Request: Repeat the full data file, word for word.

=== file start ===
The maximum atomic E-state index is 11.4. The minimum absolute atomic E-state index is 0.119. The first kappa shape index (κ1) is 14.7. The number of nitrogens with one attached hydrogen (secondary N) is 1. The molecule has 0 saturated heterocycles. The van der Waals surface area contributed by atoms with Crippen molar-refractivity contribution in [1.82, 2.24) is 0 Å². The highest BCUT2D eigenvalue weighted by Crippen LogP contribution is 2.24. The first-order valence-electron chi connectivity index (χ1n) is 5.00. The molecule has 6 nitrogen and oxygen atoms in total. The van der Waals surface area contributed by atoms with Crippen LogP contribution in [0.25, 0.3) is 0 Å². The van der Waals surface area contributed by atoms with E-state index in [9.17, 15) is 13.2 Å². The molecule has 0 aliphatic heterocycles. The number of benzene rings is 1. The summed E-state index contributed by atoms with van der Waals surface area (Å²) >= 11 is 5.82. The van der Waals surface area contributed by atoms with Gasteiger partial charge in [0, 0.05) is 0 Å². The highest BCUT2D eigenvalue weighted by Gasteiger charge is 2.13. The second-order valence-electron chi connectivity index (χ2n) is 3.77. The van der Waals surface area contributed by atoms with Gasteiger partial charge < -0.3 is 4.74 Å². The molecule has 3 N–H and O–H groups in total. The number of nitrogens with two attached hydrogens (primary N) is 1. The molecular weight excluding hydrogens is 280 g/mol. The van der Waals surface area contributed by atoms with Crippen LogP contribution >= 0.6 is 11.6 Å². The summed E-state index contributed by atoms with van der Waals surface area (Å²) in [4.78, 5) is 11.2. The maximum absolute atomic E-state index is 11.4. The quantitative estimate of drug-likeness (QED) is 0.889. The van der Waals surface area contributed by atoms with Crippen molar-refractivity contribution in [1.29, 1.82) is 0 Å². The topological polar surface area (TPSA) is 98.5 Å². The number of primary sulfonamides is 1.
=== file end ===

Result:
The maximum atomic E-state index is 11.4. The minimum absolute atomic E-state index is 0.119. The first kappa shape index (κ1) is 14.7. The number of nitrogens with one attached hydrogen (secondary N) is 1. The molecule has 0 saturated heterocycles. The van der Waals surface area contributed by atoms with Crippen molar-refractivity contribution in [1.82, 2.24) is 0 Å². The highest BCUT2D eigenvalue weighted by Crippen LogP contribution is 2.24. The first-order valence-electron chi connectivity index (χ1n) is 5.00. The molecule has 6 nitrogen and oxygen atoms in total. The van der Waals surface area contributed by atoms with Crippen LogP contribution in [0.25, 0.3) is 0 Å². The van der Waals surface area contributed by atoms with E-state index in [9.17, 15) is 13.2 Å². The molecule has 0 aliphatic heterocycles. The number of benzene rings is 1. The summed E-state index contributed by atoms with van der Waals surface area (Å²) >= 11 is 5.82. The van der Waals surface area contributed by atoms with Gasteiger partial charge in [0, 0.05) is 0 Å². The highest BCUT2D eigenvalue weighted by Gasteiger charge is 2.13. The second-order valence-electron chi connectivity index (χ2n) is 3.77. The van der Waals surface area contributed by atoms with Gasteiger partial charge < -0.3 is 4.74 Å². The molecule has 3 N–H and O–H groups in total. The number of nitrogens with two attached hydrogens (primary N) is 1. The molecular weight excluding hydrogens is 280 g/mol. The van der Waals surface area contributed by atoms with Crippen LogP contribution >= 0.6 is 11.6 Å². The summed E-state index contributed by atoms with van der Waals surface area (Å²) in [4.78, 5) is 11.2. The maximum absolute atomic E-state index is 11.4. The quantitative estimate of drug-likeness (QED) is 0.889. The van der Waals surface area contributed by atoms with Crippen molar-refractivity contribution in [1.29, 1.82) is 0 Å². The topological polar surface area (TPSA) is 98.5 Å². The number of primary sulfonamides is 1.